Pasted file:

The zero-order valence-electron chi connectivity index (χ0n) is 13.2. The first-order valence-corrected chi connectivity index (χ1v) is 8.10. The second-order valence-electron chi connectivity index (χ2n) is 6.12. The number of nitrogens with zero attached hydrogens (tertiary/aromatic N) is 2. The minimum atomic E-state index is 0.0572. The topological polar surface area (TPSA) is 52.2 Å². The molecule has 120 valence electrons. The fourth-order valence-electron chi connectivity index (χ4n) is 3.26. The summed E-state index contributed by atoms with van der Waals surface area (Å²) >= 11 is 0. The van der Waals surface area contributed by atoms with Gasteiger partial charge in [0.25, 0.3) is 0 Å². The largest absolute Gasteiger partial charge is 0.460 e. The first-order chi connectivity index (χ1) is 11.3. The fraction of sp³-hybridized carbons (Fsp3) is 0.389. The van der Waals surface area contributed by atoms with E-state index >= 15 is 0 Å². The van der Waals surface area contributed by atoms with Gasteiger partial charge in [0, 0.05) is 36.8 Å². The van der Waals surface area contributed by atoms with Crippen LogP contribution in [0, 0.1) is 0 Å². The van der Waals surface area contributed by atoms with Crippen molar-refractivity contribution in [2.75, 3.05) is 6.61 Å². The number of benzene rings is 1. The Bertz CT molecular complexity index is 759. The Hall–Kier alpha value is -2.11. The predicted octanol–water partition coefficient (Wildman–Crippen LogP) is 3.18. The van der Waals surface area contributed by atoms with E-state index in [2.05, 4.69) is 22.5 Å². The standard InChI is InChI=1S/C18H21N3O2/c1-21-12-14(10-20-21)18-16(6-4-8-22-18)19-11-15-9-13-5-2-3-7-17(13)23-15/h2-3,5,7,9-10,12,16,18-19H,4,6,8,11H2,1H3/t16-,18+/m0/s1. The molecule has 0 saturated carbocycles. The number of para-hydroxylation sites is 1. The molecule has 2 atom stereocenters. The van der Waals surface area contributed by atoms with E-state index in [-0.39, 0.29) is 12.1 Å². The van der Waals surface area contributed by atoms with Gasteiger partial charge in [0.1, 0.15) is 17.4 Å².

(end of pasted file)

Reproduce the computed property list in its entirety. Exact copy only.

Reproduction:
The zero-order valence-electron chi connectivity index (χ0n) is 13.2. The first-order valence-corrected chi connectivity index (χ1v) is 8.10. The second-order valence-electron chi connectivity index (χ2n) is 6.12. The number of nitrogens with zero attached hydrogens (tertiary/aromatic N) is 2. The minimum atomic E-state index is 0.0572. The topological polar surface area (TPSA) is 52.2 Å². The molecule has 120 valence electrons. The fourth-order valence-electron chi connectivity index (χ4n) is 3.26. The summed E-state index contributed by atoms with van der Waals surface area (Å²) >= 11 is 0. The van der Waals surface area contributed by atoms with Gasteiger partial charge in [0.25, 0.3) is 0 Å². The largest absolute Gasteiger partial charge is 0.460 e. The first-order chi connectivity index (χ1) is 11.3. The fraction of sp³-hybridized carbons (Fsp3) is 0.389. The van der Waals surface area contributed by atoms with E-state index >= 15 is 0 Å². The van der Waals surface area contributed by atoms with Gasteiger partial charge in [0, 0.05) is 36.8 Å². The van der Waals surface area contributed by atoms with Crippen LogP contribution in [0, 0.1) is 0 Å². The van der Waals surface area contributed by atoms with Crippen molar-refractivity contribution in [2.75, 3.05) is 6.61 Å². The number of benzene rings is 1. The Bertz CT molecular complexity index is 759. The Hall–Kier alpha value is -2.11. The predicted octanol–water partition coefficient (Wildman–Crippen LogP) is 3.18. The van der Waals surface area contributed by atoms with E-state index in [2.05, 4.69) is 22.5 Å². The standard InChI is InChI=1S/C18H21N3O2/c1-21-12-14(10-20-21)18-16(6-4-8-22-18)19-11-15-9-13-5-2-3-7-17(13)23-15/h2-3,5,7,9-10,12,16,18-19H,4,6,8,11H2,1H3/t16-,18+/m0/s1. The molecule has 0 saturated carbocycles. The number of para-hydroxylation sites is 1. The molecule has 2 atom stereocenters. The van der Waals surface area contributed by atoms with E-state index in [-0.39, 0.29) is 12.1 Å². The van der Waals surface area contributed by atoms with Gasteiger partial charge in [0.1, 0.15) is 17.4 Å².